Anyway, on a happier note, I hope you enjoy reading Paradise Revisited as much as I enjoyed writing it.  And if you want to read the story of how I came to write the story (if you see what I mean)  it is in the current issue of Writers’ Forum, which is packed, as always, with lots of wonderful, writerly goodies.

Paradise Revisited

They say it’s best not to go back, don’t they? That places are never as good as you remember. Or you’ll find they’ve built a supermarket on the fields where you used to walk the dogs and they’ve ripped out the hedges where you used to gather musky sweet blackberries and sloes, sharp as sherbet lemons, that shrivelled your tongue when you bit into them.

Better by far, they say,  to leave those special places  precious and untarnished in your memory.  It’s good advice, of course, but when did I ever take any notice of good advice?  And yes, I admit, that sometimes that’s been to my cost.  But there are other times, like today, that I’m glad I ignored them because I know everything’s going to be as wonderful as I remember and nothing, but nothing is going to spoil it.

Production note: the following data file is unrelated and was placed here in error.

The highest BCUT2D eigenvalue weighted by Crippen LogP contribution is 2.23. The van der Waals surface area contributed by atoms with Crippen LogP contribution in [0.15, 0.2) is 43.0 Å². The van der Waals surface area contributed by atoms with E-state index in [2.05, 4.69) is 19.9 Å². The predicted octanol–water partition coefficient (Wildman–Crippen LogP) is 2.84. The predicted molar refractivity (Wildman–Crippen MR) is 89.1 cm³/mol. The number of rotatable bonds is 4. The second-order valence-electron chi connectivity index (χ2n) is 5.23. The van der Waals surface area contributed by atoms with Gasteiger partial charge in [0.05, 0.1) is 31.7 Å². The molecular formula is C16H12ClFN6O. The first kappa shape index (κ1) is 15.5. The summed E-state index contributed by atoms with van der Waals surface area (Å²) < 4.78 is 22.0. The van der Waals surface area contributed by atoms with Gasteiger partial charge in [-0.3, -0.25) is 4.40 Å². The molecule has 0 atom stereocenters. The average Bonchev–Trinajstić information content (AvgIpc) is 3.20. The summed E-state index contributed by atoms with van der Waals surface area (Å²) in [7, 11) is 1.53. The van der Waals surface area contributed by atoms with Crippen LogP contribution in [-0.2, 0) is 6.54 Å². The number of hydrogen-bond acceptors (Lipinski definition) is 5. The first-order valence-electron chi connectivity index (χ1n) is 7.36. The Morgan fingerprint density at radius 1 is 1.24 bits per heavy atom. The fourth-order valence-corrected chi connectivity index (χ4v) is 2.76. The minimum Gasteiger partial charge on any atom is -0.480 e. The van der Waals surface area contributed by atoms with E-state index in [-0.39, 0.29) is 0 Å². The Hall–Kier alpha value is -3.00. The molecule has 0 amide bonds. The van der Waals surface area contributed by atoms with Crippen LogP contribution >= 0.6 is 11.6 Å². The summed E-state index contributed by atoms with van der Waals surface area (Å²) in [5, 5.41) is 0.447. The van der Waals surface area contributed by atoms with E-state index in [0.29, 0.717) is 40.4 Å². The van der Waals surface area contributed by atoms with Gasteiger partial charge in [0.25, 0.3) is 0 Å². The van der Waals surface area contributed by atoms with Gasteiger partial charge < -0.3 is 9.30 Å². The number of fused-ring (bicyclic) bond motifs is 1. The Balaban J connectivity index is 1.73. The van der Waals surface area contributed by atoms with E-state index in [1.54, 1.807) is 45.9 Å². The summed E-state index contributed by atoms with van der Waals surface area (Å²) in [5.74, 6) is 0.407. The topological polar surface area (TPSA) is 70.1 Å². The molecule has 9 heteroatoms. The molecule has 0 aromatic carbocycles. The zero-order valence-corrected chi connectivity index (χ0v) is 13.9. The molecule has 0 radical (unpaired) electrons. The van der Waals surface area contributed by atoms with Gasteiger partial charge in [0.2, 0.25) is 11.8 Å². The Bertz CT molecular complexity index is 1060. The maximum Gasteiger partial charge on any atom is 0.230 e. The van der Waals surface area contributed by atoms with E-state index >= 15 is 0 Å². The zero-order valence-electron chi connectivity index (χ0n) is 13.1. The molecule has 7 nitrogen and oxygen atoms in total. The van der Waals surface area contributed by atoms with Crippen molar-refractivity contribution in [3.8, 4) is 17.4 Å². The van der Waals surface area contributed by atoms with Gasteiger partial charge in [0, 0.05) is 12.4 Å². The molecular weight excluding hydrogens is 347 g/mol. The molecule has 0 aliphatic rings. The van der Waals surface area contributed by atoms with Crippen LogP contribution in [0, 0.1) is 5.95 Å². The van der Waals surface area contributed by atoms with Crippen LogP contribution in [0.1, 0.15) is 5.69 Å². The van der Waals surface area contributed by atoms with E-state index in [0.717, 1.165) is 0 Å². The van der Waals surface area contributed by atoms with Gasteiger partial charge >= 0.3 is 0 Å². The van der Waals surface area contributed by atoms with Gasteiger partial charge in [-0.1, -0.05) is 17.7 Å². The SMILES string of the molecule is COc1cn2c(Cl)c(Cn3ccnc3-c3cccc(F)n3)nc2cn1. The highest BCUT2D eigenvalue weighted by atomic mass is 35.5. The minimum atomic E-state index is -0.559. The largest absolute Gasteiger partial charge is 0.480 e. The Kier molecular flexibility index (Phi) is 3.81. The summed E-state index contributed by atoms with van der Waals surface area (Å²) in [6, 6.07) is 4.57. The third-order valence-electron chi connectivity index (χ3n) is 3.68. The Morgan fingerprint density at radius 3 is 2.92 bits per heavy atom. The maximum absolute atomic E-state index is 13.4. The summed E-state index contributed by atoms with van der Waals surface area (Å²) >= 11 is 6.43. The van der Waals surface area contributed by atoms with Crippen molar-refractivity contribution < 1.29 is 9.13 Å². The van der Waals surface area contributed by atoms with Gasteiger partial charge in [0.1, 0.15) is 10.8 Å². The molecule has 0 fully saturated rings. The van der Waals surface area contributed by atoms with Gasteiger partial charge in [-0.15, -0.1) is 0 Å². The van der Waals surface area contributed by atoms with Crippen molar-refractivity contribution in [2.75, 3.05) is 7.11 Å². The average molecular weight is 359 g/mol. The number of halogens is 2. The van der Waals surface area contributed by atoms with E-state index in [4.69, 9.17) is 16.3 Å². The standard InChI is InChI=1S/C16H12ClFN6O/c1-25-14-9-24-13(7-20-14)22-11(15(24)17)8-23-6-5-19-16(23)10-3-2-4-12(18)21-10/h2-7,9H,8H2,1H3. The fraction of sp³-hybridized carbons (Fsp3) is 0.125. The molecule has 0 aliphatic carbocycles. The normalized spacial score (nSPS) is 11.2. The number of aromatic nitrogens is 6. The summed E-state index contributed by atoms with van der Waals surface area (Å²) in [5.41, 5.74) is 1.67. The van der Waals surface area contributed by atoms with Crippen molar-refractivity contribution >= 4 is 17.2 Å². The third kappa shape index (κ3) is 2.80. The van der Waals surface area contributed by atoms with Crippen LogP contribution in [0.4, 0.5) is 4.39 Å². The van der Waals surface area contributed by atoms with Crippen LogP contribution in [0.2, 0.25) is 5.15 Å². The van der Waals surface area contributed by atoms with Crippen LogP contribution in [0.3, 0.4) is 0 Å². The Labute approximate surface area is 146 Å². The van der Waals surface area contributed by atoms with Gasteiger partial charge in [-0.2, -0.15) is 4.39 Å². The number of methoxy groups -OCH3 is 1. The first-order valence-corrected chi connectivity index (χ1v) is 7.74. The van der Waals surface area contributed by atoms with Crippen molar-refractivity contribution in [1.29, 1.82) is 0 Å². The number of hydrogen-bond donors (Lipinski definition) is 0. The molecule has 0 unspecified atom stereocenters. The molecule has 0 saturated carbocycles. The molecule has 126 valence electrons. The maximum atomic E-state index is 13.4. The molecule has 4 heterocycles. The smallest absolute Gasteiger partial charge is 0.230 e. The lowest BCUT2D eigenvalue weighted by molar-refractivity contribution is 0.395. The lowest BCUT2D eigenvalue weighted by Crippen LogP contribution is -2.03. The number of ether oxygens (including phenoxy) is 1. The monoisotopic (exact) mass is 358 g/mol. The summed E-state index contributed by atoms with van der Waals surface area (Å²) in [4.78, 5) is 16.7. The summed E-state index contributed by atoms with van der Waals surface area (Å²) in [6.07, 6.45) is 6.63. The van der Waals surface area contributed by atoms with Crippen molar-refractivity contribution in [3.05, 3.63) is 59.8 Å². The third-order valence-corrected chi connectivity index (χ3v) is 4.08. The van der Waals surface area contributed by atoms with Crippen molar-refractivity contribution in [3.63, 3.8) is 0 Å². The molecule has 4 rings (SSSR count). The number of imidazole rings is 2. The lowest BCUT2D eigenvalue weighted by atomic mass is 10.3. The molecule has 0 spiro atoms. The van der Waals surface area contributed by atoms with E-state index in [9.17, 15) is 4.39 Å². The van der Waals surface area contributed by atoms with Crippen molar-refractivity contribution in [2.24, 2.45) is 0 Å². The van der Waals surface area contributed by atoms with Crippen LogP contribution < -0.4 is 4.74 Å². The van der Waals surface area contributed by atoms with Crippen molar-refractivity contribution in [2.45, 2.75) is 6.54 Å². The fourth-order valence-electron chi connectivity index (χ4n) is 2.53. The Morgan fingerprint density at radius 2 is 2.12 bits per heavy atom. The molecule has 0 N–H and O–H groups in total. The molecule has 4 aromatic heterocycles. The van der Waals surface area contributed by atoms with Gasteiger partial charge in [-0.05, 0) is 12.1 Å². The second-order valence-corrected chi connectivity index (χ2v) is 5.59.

And so, here we are now, me, Paul and our daughter Sophie, packed snugly into in our little blue Morris Minor that’s more at home on smooth surfaced suburban roads than chugging up and down these steep, winding roads, some of which, Paul is horrified to see, have grass growing up in the middle. We’re on our way, Morris Minor permitting, to a remote valley deep in the Yorkshire Dales where my parents took me when I was four years old, the age Sophie is now.

It’s strange but that trip to Yorkshire was the only holiday I remember as a child. There may well have been others but I can’t recall them. But people didn’t go away so much back. Not like now, jamming the roads with their cars and caravans every Bank Holiday.

‘Paradise,’ my mother told me when I asked where we were.  She got out of the car, stretched her arms above her head, tilted her face to the sun and filled her lungs with the crisp, clean air. ‘Smell it, Libby.  That’s Paradise, that is.’

It wasn’t until years later I discovered the valley’s real name was Langstrothdale. Named by the Vikings when our history was young but the landscape over which they rampaged was already old.

So today, Paul and I have brought Sophie with us to Paradise  I’m holding my breath as we drive along the narrow winding road, with its unforgiving stone walls on either side.  Past fields full of lambs and cow parsley.  Past the small, squat church at Hubberholme that I still think looks like a fat broody hen, even though my mother used to tell me I was being fanciful and silly.